Weather: Patchy fog in the morning. Mostly sunny. Highs in the lower 90s. Southwest winds 5 to 10 mph. Thursday Night: Partly cloudy. Lows in the upper 60s. South winds 5 to 10 mph, becoming southwest after midnight.
Today at the Editor’s Glance:
In Court: Drug Court convenes before Circuit Judge Terence Perkins at 11 a.m. in Courtroom 401 at the Flagler County courthouse, Kim C. Hammond Justice Center 1769 E Moody Blvd, Bldg 1, Bunnell.
Daytona State College’s Falcon Experience Night for Prospective Nurses: Are you interested in becoming a registered nurse and live in the Flagler County area? If so, then we have a place for you at our upcoming Falcon Experience Night on May 19th beginning at 5:30 pm. This event will take place at the Flagler/Palm Coast Campus located at 3000 Palm Coast Pkwy SE, Palm Coast. You’ll have the opportunity to learn and experience what it takes to get into our Associate of Science Nursing Degree program, which will also allow you to transfer into our Bachelor’s of Science in Nursing program. Click here to get registered for this unique event. You can also call us at (386) 506-3642 to schedule your appointment.
“The Odd Couple: Female version,” at the Daytona Playhouse, 7:30 p.m. on May 19, 20 and 21, 2 p.m. on May 22. Daytona Playhouse, 100 Jessamine Blvd., Daytona Beach. Neil Simon’s revised hit show transforms the lead characters to messy Olive Madison and fastidious Florence Unger. Their girlfriends come by to enjoy their weekly Trivial Pursuit night in Olive’s sloppy apartment and things get messy. Book tickets here.
Notably: It is Malcolm X’s birthday (1925). From the Amsterdam News on Wednesday: “Often misunderstood as a hate preacher and an advocate for violence, simply because he encouraged Black people to love themselves, what has been overlooked is his human rights plight for his people. After enduring centuries of emotional, psychological, and physical slavery in the wilderness of North America, many Black people thought that assimilating with their oppressors was what determined their freedom and success. However, Malcolm X utilized the theology of his Garveyite upbringing, as well as that from the Nation of Islam, in advocating Americanized-Africans to be a self-determining people. Homelessness, inadequate education, police terrorism, and rampant unemployment were just some of the issues plaguing Black communities.”
Now this: A performance of “Celtic Force,” arranged by Steven Frackenpohl, at the Flagler Youth Orchestra’s Chamber Music Camp Concert, May, 2022, with Jack Lisenby, violin, Austin Williams, violin, Zachary Esquivel Novek, viola, Paul Grau, cello and Stanley Gatzek, bass.
The Live Calendar is a compendium of local and regional political, civic and cultural events. You can input your own calendar events directly onto the site as you wish them to appear (pending approval of course). To include your event in the Live Calendar, please fill out this form.
Flagler County Commission Morning Meeting
Beverly Beach Town Commission meeting
Nar-Anon Family Group
Astronomy Club of Palm Coast Meeting
Flagler County School Board Workshop: Agenda Items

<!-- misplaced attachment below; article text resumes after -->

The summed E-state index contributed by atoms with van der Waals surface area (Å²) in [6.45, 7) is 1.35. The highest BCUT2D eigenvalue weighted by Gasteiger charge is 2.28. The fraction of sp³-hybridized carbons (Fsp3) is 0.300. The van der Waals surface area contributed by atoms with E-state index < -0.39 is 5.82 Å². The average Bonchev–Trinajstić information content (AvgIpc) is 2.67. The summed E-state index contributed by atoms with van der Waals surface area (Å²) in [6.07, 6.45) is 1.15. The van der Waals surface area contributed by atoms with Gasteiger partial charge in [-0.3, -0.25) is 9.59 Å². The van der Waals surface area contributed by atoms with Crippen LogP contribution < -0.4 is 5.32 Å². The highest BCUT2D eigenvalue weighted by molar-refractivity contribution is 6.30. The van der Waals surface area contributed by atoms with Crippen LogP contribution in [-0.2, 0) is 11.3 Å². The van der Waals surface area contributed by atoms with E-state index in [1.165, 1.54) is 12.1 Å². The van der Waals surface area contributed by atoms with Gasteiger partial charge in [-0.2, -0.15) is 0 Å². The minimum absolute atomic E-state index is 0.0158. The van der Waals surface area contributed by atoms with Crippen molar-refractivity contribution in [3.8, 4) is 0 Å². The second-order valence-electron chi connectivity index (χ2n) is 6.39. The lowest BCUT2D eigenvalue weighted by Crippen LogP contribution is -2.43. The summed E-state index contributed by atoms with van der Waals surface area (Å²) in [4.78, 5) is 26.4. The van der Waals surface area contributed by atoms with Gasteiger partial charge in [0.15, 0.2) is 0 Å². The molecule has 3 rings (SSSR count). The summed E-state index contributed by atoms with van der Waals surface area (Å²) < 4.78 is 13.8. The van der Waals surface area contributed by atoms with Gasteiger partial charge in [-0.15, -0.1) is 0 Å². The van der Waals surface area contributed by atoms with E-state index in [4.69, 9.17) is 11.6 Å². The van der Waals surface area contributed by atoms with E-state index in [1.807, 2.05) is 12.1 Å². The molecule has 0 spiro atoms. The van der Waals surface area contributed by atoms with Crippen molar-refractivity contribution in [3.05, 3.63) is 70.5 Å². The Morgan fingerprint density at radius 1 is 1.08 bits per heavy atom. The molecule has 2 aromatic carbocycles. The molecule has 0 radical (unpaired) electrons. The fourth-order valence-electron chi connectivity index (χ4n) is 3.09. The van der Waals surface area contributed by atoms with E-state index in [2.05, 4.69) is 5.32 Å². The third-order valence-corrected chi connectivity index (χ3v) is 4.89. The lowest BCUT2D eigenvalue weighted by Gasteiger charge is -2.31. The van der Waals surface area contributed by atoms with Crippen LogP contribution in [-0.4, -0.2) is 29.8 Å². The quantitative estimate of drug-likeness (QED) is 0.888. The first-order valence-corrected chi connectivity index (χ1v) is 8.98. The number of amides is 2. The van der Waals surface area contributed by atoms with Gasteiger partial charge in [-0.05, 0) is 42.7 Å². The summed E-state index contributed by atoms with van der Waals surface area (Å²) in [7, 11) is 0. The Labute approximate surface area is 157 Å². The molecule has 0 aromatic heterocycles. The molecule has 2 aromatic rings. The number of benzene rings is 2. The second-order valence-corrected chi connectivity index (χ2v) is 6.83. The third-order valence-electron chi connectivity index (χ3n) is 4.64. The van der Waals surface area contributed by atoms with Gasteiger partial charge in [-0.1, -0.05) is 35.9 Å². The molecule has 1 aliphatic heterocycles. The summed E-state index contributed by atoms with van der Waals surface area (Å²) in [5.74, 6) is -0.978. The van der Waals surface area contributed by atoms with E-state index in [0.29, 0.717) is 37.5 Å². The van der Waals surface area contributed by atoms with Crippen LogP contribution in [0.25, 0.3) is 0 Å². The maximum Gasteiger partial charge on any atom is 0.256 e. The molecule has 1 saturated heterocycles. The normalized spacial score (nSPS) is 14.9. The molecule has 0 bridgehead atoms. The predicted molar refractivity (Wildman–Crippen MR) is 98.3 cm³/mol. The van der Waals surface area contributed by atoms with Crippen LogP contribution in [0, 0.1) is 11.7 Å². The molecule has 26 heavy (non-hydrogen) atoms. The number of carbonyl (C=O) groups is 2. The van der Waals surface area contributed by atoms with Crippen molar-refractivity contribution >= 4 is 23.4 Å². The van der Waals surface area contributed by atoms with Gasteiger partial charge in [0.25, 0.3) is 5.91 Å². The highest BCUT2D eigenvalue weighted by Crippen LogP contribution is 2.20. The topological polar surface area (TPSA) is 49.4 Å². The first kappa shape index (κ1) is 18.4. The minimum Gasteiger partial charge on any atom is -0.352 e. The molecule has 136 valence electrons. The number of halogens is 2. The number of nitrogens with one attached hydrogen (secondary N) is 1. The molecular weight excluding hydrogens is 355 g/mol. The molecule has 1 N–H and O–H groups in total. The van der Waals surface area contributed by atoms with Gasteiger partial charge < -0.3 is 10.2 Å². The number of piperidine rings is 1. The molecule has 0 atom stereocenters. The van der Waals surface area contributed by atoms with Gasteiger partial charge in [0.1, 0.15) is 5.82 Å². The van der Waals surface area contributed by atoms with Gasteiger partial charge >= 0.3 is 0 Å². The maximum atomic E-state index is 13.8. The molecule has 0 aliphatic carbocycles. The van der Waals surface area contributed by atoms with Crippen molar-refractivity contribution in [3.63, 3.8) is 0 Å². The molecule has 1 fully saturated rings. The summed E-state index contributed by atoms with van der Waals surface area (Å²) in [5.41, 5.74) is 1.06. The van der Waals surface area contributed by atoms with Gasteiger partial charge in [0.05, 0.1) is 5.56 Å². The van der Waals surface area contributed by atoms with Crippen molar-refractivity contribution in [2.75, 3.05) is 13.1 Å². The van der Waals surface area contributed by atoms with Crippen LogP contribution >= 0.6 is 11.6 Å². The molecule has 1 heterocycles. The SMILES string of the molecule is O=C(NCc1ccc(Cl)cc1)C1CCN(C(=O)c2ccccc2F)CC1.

Flagler Beach Planning and Architectural Review Board
Palm Coast City Council Meeting
Bunnell Planning, Zoning and Appeals Board
Palm Coast Code Enforcement Board Meeting
Separation Chat: Open Discussion
The Circle of Light A Course in Miracles Study Group
Weekly Chess Club for Teens, Ages 9-18, at the Flagler County Public Library
Flagler County Republican Club Meeting
For the full calendar, go here.
The overwhelming weakness of hero worship, often, is the belief that the community of hero worshipers possesses the definitive understanding of the subject—in this instance, Malcolm–and that critical dissenters from the received view of Malcolm are traitors to black unity, inauthentic heirs to his political legacy, or misguided interpreters of his ideas. This is even more reason for intellectuals to bring the full weight of their critical powers to bear on Malcolm’s life. Otherwise, his real brilliance will be diminished by efforts to canonize his views without first considering them, his ultimate importance as a revolutionary figure sacrificed to celebratory claims about his historic meaning. Toward this end, Malcolm’s words best describe the critical approach that should be adopted in examining his life and thought:
“Now many Negroes don’t like to be criticized–they don’t like for it to be said that we’re not ready. They say that that’s a stereotype. We have assets–we have liabilities as well as assets. And until our people are able to… analyze ourselves and discover our own liabilities as well as our assets, we never will be able to win any struggle that we become involved in. As long as the black community and the leaders of the black community are afraid of criticism and want to classify all criticism, collective criticism, as a stereotype, no one will ever be able to pull our coat. . .. [W]e have to .. find out where we are lacking, and what we need to replace that which we are lacking, [or] we never will be able to be successful.”
–From Michael Eric Dyson’s Making Malcolm: The Myth and Meaning of Malcolm X (1995).
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